Option A sucks because clearly it would make finding fansubs from all the different groups much harder. Option B sucks because it would only take one lawsuit and animesuki could be gone forever.

Face it, not listing licensed series is very reasonable. The one thing you brought up though that I never understood is why even when a series is being fansubbed you can't link to the raws, if I can watch it with subtitles why can't I watch it without them?

TheFluff 2009-08-25 13:09

Quote:

Originally Posted by mit7059 (Post 2603594)
As someone who uses animesuki almost religiously for most of my anime needs I would have to say that both your options suck.
Option A sucks because clearly it would make finding fansubs from all the different groups much harder. Option B sucks because it would only take one lawsuit and animesuki could be gone forever.

I would appreciate it if you actually read the OP before posting.
There are multiple torrent listing sites that list everything asuki lists plus a ton of licensed stuff. Also, nobody goes off on a hideously expensive lawsuit in a foreign country without at least sending a notice first.

Both of these points were made in the OP.

cyth 2009-08-25 14:02

The problem is that there are so many simulcast rips and applied game patches posted that it's kind of pointless to promote all the clutter. I myself gave up on checking TokyoTosho because the design is awful. You have to check that clutter multiple times a day, search via tags or the search box to find what you're looking for. Wasted time. It's nice to have all that data available so I can filter its RSS feeds, but as an index site for people to check out it kind of fails. I liked AnimeSuki's listing way back when because it was very easy to look through.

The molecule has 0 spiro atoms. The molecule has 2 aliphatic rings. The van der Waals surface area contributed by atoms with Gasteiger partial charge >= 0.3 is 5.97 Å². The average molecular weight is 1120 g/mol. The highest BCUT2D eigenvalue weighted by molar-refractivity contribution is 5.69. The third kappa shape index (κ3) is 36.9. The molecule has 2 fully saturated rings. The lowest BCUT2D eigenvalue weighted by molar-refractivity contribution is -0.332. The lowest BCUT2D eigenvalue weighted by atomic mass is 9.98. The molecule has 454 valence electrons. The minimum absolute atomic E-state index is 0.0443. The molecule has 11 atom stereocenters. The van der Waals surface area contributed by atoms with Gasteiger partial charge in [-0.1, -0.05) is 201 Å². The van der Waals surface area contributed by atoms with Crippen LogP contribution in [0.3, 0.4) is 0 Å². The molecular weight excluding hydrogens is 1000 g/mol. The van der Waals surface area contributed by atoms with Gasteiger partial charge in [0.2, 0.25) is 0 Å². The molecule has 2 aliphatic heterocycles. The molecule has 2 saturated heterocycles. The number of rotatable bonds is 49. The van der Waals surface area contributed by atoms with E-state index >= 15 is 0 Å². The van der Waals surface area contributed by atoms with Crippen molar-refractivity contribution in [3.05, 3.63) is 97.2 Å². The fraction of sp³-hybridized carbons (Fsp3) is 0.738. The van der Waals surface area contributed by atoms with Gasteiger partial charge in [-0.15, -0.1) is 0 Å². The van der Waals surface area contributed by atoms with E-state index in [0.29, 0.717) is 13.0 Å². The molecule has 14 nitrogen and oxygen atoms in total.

I agree that the current copyright stance needs to be loosened up, but if I were still using the listing site, I wouldn't want to see it suddenly offer me a whole bunch of crap. Seeing as you already have staff adding torrents to the site, you could use that moderating power to add more relevant torrents. What I mean by that is that you list stuff relevant to your visitors, so that they don't get offered multiple copies of a simulcast rip or the 1034th upload of Kanon with years old unrevised translation patches, or troll subs etc. Kind of like AnimeBlips does for anime blogs, shell out the relevant stuff, offer a certain higher standard to your users.

Slice of Life 2009-08-25 16:16

I said it a while ago in that other thread, I have no problems with animesuki giving up the torrent catalog altogether. That would give us a safer legal standing and most rules concerning warez could be dropped safe direct linking to unlicenced material. With the rules being as they are, mentioning TT already violates them, ("providing [...] information about [...] any service that aids in the illegal acquisition of such media is expressly forbidden"). Same goes for piratebay or even youtube(!!!) of course, if you take the rules seriously. And maybe the internet itself? Lol.

Get rid of the torrents and we can finally discuss which sub of XYZ is home-cooked and which is only a crunchyrip, and that Eclipse does ... stuff ... and also .. other stuff ... under a different name. Which is something neither Funimation nor the Emperor of Japan can stop us doing I think.

OK, i can say that because I have no problems using TT, but I also don't understand where exactly Toua's problem lies and how he does without.

An argument against was that the torrent page is actually the gateway to the forum and is needed to recruit newcomers. But I think our forum is big and unique enough to stand on its own. Also, since every 404 page comes with an attached forum nowadays, I not sure if many people coming for torrents even bother to check it out. But maybe I'm wrong here.

Theowne 2009-08-25 16:25